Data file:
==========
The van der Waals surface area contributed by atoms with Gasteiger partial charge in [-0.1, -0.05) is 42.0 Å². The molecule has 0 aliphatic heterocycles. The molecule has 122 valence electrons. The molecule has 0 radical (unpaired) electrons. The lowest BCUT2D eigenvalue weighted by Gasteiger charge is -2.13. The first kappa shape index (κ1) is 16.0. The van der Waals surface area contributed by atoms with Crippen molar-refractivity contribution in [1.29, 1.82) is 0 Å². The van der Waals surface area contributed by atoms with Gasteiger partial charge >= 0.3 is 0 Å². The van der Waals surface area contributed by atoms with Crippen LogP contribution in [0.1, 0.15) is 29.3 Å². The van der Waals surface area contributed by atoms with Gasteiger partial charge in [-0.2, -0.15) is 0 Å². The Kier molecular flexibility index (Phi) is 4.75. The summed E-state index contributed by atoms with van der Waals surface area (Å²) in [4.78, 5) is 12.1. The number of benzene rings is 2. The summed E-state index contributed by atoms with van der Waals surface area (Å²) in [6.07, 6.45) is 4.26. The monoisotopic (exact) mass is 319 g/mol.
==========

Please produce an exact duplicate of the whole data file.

The van der Waals surface area contributed by atoms with Gasteiger partial charge in [-0.1, -0.05) is 42.0 Å². The molecule has 0 aliphatic heterocycles. The molecule has 122 valence electrons. The molecule has 0 radical (unpaired) electrons. The lowest BCUT2D eigenvalue weighted by Gasteiger charge is -2.13. The first kappa shape index (κ1) is 16.0. The van der Waals surface area contributed by atoms with Crippen molar-refractivity contribution in [1.29, 1.82) is 0 Å². The van der Waals surface area contributed by atoms with Gasteiger partial charge >= 0.3 is 0 Å². The van der Waals surface area contributed by atoms with Crippen LogP contribution in [0.1, 0.15) is 29.3 Å². The van der Waals surface area contributed by atoms with Gasteiger partial charge in [-0.2, -0.15) is 0 Å². The Kier molecular flexibility index (Phi) is 4.75. The summed E-state index contributed by atoms with van der Waals surface area (Å²) in [4.78, 5) is 12.1. The number of benzene rings is 2. The summed E-state index contributed by atoms with van der Waals surface area (Å²) in [6.07, 6.45) is 4.26. The monoisotopic (exact) mass is 319 g/mol.